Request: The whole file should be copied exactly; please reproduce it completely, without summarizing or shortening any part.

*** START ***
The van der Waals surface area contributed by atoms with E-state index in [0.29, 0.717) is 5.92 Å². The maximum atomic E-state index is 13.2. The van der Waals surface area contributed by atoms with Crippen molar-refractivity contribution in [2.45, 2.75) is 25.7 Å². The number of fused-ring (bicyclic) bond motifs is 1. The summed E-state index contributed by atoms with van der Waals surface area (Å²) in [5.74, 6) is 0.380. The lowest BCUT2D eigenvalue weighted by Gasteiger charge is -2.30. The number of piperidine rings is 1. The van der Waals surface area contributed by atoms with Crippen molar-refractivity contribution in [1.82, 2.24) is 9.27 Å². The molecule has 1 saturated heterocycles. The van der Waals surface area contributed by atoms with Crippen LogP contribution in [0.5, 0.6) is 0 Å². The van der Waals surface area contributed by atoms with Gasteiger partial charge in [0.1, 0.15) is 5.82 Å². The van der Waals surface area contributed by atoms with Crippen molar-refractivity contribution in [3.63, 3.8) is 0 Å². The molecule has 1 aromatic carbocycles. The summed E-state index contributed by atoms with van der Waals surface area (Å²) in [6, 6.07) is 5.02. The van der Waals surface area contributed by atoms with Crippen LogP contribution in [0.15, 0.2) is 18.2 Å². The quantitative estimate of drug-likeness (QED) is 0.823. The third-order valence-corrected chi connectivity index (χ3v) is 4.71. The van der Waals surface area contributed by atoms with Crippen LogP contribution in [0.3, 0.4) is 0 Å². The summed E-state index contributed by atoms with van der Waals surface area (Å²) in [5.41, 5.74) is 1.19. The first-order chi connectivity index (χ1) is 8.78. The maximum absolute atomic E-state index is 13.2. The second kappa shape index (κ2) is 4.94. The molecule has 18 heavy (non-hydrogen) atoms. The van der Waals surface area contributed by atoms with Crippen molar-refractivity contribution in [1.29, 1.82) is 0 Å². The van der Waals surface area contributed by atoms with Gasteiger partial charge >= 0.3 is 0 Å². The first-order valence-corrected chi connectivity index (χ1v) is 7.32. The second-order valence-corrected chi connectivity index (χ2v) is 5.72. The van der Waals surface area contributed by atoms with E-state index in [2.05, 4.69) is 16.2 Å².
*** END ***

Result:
The van der Waals surface area contributed by atoms with E-state index in [0.29, 0.717) is 5.92 Å². The maximum atomic E-state index is 13.2. The van der Waals surface area contributed by atoms with Crippen molar-refractivity contribution in [2.45, 2.75) is 25.7 Å². The number of fused-ring (bicyclic) bond motifs is 1. The summed E-state index contributed by atoms with van der Waals surface area (Å²) in [5.74, 6) is 0.380. The lowest BCUT2D eigenvalue weighted by Gasteiger charge is -2.30. The number of piperidine rings is 1. The van der Waals surface area contributed by atoms with Crippen molar-refractivity contribution in [1.82, 2.24) is 9.27 Å². The molecule has 1 saturated heterocycles. The van der Waals surface area contributed by atoms with Crippen LogP contribution in [0.5, 0.6) is 0 Å². The van der Waals surface area contributed by atoms with Gasteiger partial charge in [0.1, 0.15) is 5.82 Å². The van der Waals surface area contributed by atoms with Crippen molar-refractivity contribution in [3.63, 3.8) is 0 Å². The molecule has 1 aromatic carbocycles. The summed E-state index contributed by atoms with van der Waals surface area (Å²) in [6, 6.07) is 5.02. The van der Waals surface area contributed by atoms with Crippen LogP contribution in [0.15, 0.2) is 18.2 Å². The quantitative estimate of drug-likeness (QED) is 0.823. The third-order valence-corrected chi connectivity index (χ3v) is 4.71. The van der Waals surface area contributed by atoms with Crippen LogP contribution in [0.3, 0.4) is 0 Å². The summed E-state index contributed by atoms with van der Waals surface area (Å²) in [5.41, 5.74) is 1.19. The first-order chi connectivity index (χ1) is 8.78. The maximum absolute atomic E-state index is 13.2. The second kappa shape index (κ2) is 4.94. The molecule has 18 heavy (non-hydrogen) atoms. The van der Waals surface area contributed by atoms with Crippen molar-refractivity contribution in [1.29, 1.82) is 0 Å². The van der Waals surface area contributed by atoms with Gasteiger partial charge >= 0.3 is 0 Å². The first-order valence-corrected chi connectivity index (χ1v) is 7.32. The second-order valence-corrected chi connectivity index (χ2v) is 5.72. The van der Waals surface area contributed by atoms with E-state index in [2.05, 4.69) is 16.2 Å².